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Press Release 09-12-2022

Skils’kin to Pay $100,000 to Settle EEOC Race Discrimination and Retaliation Case

Employer Racially Harassed Black Employee and Retaliated Against Him for Complaining, Federal Agency Charged

CHEYENNE, Wyo.– Skils’kin, a non-profit focused on disabilities and employment that operates in Washington, Montana, Oklahoma, and Wyoming, will pay $100,000 and provide other relief to settle a race discrimination lawsuit brought by the U.S. Equal Employment Opportunity Commission (EEOC), the federal agency announced today.

According to the EEOC, the only Black employee on the Skils’kin grounds crew working at Warren Air Force Base in Cheyenne, Wyoming was called various racial slurs by other Skils’kin employees. When the employee complained about the racially offensive statements, Skils’kin assigned him to work directly with the coworker and supervisor who were harassing him. Skils’kin continued to ignore the employee’s complaints and then fired him, despite his multiple years of service, while retaining a white employee hired only three months earlier.

Such alleged behavior violates Title VII of the Civil Rights Act of 1964, which protects employees from race discrimination, including race harassment and retaliation in the workplace. The EEOC filed suit in the U.S. District Court for the District of Wyoming (Equal Employment Opportunity Commission v. Skils’kin, Civil Action No. 2:21-CV-185-NDF).

The consent decree settling the suit requires Skils’kin to review and update its race discrimination and non-retaliation policies, as well as post an anti-discrimination notice. The company will also provide trainings on Title VII as well as unlawful race discrimination, race harassment, and retaliation.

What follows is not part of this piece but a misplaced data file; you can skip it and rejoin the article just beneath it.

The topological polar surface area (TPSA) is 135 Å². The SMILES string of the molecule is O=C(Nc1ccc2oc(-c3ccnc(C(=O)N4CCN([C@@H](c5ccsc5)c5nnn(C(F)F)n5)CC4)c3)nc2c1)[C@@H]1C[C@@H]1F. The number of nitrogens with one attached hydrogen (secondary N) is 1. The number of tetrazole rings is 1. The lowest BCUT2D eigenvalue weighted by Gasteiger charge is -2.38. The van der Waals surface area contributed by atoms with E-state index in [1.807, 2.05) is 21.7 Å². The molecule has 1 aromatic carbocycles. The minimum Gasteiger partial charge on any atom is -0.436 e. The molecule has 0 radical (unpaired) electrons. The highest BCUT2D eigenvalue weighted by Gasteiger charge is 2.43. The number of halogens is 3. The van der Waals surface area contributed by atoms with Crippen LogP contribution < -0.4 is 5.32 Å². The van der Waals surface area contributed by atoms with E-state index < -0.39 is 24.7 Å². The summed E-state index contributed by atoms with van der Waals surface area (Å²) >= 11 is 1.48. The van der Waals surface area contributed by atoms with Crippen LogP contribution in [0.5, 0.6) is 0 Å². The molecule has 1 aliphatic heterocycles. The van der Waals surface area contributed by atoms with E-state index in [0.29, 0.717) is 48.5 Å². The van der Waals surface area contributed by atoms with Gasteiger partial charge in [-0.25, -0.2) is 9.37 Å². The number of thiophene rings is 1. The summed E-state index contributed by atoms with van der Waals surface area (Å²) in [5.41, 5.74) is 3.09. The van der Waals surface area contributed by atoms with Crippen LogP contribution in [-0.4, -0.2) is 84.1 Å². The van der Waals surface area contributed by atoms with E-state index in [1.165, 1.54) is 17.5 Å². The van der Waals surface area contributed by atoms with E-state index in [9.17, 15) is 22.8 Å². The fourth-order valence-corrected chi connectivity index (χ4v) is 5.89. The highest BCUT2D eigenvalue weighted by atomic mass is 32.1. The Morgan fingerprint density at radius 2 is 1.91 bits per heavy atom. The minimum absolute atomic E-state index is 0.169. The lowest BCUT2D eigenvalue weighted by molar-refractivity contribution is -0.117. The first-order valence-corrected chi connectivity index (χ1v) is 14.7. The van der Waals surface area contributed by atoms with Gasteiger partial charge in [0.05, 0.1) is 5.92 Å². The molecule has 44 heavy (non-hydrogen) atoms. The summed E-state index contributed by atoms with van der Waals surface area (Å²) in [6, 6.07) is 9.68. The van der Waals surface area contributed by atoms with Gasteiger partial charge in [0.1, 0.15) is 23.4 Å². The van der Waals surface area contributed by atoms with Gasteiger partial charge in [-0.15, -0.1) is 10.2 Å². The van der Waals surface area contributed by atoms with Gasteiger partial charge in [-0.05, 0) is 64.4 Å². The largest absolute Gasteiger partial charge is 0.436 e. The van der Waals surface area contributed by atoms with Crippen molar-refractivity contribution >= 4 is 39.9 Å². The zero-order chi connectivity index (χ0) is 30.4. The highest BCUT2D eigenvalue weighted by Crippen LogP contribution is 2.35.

In addition, Skils’kin must provide reports to the EEOC detailing its compliance with the terms of the decree and its receipt of any complaints of race discrimination. The decree also requires Skils’kin pay $100,000 to the employee. The court will retain authority to enforce the terms of the decree for its two-year duration.

“Title VII protects employees from race discrimination and guarantees them the right to work in an environment that is free from racial harassment,” said Mary Jo O’Neill, regional attorney of the EEOC’s Phoenix District. “It is the unfortunate reality that race discrimination still plagues many workplaces, including in Wyoming. In 2021, 27.3% of all charges of discrimination filed in Wyoming included a race claim. The EEOC will continue to take legal action to root out such conduct.”

“Retaliation is the most alleged discrimination complaint filed with the EEOC,” said Amy Burkholder, the field director of the EEOC’s Denver Field Office. “In Wyoming, 63.6% of all charges of discrimination filed in 2021 include a retaliation claim. Employees have the right to complain about race discrimination and race harassment in the workplace. And employers have a legal obligation to ensure those employees are not retaliated against for complaining.”

The EEOC’s Phoenix District Office has jurisdiction over Arizona, Colorado, Wyoming, New Mexico, and Utah.

The EEOC advances opportunity in the workplace by enforcing federal laws prohibiting employ­ment discrimination. More information about race discrimination is available at More information about retaliation is available at Stay connected with the latest EEOC news by subscribing to our email updates.